Perspective: My Mom, My Sobriety and Me

My mother always knew when I was lying or trying to hide the truth, even when I didn’t know myself. Uncanny, really, how she could coax things out of me. As a matter of fact, she was the one who sent me a copy of our Twelve and Twelve with the inscription “Maybe this will help you, Love and Good Luck, Mom.”


Perspective: Working With Others

It was on this journey through the steps, in my home fellowship of Cocaine Anonymous, that I met a girl named Carrie. I first spotted her in the church basement of my home group one Saturday evening; dishevelled, scantily clad, frantically searching for something that I don’t think existed. Aha, now there’s my kind of girl. I approached her and shook her hand, welcomed her to the group.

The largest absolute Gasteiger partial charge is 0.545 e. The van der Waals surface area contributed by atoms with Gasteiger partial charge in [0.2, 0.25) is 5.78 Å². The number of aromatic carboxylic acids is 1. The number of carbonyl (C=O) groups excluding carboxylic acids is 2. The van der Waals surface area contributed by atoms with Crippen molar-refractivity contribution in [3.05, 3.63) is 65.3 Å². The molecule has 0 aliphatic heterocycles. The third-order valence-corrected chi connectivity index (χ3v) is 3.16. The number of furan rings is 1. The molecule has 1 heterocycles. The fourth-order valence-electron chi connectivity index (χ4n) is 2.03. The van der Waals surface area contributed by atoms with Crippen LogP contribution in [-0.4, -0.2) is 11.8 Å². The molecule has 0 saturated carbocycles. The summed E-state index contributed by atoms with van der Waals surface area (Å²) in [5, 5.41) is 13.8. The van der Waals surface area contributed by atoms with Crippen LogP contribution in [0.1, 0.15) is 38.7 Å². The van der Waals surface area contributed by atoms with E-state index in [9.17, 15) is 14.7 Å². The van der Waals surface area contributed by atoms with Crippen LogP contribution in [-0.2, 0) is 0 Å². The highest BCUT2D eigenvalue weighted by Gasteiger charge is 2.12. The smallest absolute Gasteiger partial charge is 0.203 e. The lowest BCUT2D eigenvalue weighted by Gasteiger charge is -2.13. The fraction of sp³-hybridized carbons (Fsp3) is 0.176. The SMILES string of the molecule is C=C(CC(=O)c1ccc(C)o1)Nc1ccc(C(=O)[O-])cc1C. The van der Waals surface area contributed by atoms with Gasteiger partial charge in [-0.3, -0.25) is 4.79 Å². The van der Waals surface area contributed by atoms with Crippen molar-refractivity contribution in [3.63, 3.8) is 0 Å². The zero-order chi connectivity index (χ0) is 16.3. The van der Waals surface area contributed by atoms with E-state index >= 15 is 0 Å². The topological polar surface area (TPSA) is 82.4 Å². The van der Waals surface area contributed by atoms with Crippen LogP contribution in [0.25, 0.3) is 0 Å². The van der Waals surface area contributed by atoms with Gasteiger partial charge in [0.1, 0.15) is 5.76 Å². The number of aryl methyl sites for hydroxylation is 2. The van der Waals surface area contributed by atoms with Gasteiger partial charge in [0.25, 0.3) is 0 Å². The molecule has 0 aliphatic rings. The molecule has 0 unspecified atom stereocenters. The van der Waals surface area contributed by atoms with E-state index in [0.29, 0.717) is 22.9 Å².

Hell and Back

I had no idea who I was or who I’d been, but suddenly I was convinced that God was there with me. I knew that no substance on earth could change me permanently. At some point I would always come back to being myself. It felt like the choice was simple. I called someone I knew was sober, who had tried to help me before. Her name was Margot. “I’m ready to quit,” I told her. My sober life began on that day.